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Old Fountain in front of Wright Auditorium


The Department wishes to express its deep appreciation to Georganne Davies, our administrative assistant of many years, retiring at the end of the fall semester, whom all students name as the one person they most thank and remember when they graduate from our department. She is succeeded by Becky Foster, who comes to us from the NC Agromedicine Institute.


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The Department wishes to express its deep appreciation also to Susana Castaño-Schultz and Richard Hattendorf who retired in Spring 2008. Prof. Castaño-Schultz joined the faculty part time in 1987 and full time in 1992. During her career, she has served as advisor, coordinator of Spanish 1001-1004, and has taken a number of summer study abroad groups to Argentina. Dr. Hattendorf joined the French faculty in 1988. In his career, he has been chair of the French Curriculum Committee, and of the department's Personnel Committee. He has taught honors seminars about the tradition of love in the West in literary sources from the Gilgamesh epic to Breton's surrealist work Nadja. He published articles and book reviews in his field of aesthetics of the visual and the verbal in Pierre Reverdy and Juan Gris's Au Soleil du Plafond.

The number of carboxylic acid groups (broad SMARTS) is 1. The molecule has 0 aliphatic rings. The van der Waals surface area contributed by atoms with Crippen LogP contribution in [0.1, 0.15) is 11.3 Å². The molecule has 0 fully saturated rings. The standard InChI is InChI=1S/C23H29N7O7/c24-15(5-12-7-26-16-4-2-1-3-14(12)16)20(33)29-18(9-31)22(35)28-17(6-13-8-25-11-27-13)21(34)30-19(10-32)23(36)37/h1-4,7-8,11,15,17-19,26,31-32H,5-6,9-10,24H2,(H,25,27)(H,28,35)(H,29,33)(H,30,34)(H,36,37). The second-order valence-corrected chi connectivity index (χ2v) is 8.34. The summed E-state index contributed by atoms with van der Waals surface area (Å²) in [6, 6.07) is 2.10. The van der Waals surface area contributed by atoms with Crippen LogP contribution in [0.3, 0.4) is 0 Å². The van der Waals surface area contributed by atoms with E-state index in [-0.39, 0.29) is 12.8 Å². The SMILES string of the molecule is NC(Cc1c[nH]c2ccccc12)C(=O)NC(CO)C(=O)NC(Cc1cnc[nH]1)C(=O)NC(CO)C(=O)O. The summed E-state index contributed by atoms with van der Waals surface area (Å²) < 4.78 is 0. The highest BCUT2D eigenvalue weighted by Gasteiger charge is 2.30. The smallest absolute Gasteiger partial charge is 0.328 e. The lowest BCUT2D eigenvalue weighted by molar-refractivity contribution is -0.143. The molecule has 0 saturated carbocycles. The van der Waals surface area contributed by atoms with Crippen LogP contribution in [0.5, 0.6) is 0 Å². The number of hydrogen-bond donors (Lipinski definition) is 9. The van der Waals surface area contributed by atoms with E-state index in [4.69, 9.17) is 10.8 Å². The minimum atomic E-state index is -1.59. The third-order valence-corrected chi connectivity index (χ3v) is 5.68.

Bordeando la violencia contra las mujeres en la frontera norte de México

The Department is pleased to welcome Maria Socorro Tabuenca Córdoba as Whichard Distinguished Visiting Professor for Spring 2008. María Socorro Tabuenca has a Ph.D. in Hispanic Languages and Literatures from the State University of New York at Stony Brook; an M.A. in Spanish Literature and a B.A in Foreign Languages from the University of Texas at El Paso. She started as an associate researcher and professor at El Colegio de la Frontera Norte in 1992; in 1995 she was appointed the Regional Director for the office in Ciudad Juárez; and in 1997 she was promoted to Full Researcher/Professor. She was the Dean for the North West Region of El Colegio de la Frontera Norte from 1999 to 2007 and at present she is on sabbatical. She has been teaching at the University of Texas at El Paso as a Part-Time Lecturer in the Chicano Studies Program since 1992, where she teaches multidisciplinary courses such as "La Chicana" and "The Border Image in Mexican Film", which she developed. She also teaches for the Languages and Linguistics Department a comparative course in Mexican Northern Literature and Chicana/o Literature.